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Analysis Of The Power Politics Of Canadian Literature. Specifically Margaret Atwood's Surfacing

1547 words - 6 pages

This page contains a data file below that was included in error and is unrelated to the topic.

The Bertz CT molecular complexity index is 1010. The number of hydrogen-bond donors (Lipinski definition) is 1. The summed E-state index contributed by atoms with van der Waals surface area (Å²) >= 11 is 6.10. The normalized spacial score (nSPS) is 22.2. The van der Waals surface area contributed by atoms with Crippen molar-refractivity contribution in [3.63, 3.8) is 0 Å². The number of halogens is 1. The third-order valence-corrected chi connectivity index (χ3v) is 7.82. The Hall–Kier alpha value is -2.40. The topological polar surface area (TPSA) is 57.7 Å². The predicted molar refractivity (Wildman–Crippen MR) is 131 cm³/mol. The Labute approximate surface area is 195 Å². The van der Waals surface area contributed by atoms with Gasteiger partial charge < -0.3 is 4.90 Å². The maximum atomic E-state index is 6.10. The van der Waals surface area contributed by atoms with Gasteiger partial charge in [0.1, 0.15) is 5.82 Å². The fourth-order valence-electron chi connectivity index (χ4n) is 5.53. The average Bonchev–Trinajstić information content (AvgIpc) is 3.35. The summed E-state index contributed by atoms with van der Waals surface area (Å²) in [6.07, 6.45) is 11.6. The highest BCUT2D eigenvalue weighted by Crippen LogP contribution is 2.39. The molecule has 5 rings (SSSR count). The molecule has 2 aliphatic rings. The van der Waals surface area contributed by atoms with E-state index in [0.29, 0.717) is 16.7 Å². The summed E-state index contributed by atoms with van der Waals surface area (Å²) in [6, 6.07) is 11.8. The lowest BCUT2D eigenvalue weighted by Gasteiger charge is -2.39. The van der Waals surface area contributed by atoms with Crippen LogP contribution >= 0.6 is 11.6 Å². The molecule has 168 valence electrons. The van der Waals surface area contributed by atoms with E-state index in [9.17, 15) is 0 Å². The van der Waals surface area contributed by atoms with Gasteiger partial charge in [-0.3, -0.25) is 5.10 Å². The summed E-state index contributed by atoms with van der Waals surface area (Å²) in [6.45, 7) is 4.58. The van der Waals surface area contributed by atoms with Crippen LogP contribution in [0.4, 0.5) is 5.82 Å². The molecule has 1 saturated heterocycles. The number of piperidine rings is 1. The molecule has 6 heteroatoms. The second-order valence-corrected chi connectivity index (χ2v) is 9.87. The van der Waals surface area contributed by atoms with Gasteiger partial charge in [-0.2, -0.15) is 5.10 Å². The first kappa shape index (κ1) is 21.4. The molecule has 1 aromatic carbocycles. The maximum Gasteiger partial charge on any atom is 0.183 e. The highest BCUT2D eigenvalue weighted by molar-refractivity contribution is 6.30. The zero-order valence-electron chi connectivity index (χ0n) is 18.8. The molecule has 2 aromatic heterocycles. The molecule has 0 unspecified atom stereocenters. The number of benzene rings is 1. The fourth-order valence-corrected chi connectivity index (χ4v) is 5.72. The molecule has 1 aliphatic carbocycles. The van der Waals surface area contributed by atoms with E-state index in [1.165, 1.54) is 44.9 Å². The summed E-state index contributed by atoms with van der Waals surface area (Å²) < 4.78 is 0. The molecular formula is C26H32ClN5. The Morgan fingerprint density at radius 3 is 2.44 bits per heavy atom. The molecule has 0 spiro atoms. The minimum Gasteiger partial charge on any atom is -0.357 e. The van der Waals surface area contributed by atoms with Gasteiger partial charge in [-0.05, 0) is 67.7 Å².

Margaret Atwood's Surfacing reflects the politics and current issues of the postmodern society. The unnamed narrator of the story returns to the undeveloped land on which she grew up to search for her father. Upon returning to that land, the narrator embarks on a psychological journey. The journey is a process in which she must regain her identity and heritage. Through this journey, the narrator is led back to the natural world where she unmasks the dualities and discrepancies that exist in her personal life.The construction of duality is a central point in the novel. The position of the man represents logic, language and rationality, where as the woman's position represents intuition, irrationality and emotions. The juxtaposition of these two ideals, create conflict for the narrator. As a female, she is in a constant struggle of finding her purpose in a male dominated world. The narrator feels cut off from society and her ability to express emotions; she struggles with comprehending and expressing herself through language, "It was the language again, I couldn't use it because it wasn't mine" (100).The narrator's awareness of the duality developed when she was an adolescent. She has vivid memories of her parents roles, her father being logical and her mother being the institution, "my father explained everything but my mother never did, which actually convinced me that she had the answers but wouldn't tell" (Atwood, 68). Through recurrent references to language and speech the narrator exposes her insecurities towards her femininity and the natural world. When she returns back to nature it becomes increasingly difficult for her to articulate and comprehend language, "Now we're on home ground, foreign territory. My throat constricts, as it learned to do when I discovered people could say words that would go into my ears meaning nothing. To be deaf and dumb would be easier" (Atwood, 5). The narrator has become accustomed to associating language with masculinity. Therefore, the distrust for language represents the narrator's difficulties in comprehending the differences between the feminine and masculine world.Consequently to the narrators struggle, the narrator attempts to re-unite the dualities of the world of femininity and masculinity. An example of such power and destruction emerges through Anna and David's relationship. Through the narrator the reader is given a first hand description of the inequality that co-exists between them. David presents himself as the male dominating figure, where Anna has has become accustomed to control emotions and immune herself from the brutality she endures through David's language.Through David, the hierarchical roles surface and draw attention to the domination that a man holds over woman. David separates himself from emotion, where Anna struggles with distress she suffers from David's abuse. David utilizes his language skills in order to exercise power "None of that women's Lib ...I won't have any of that in...

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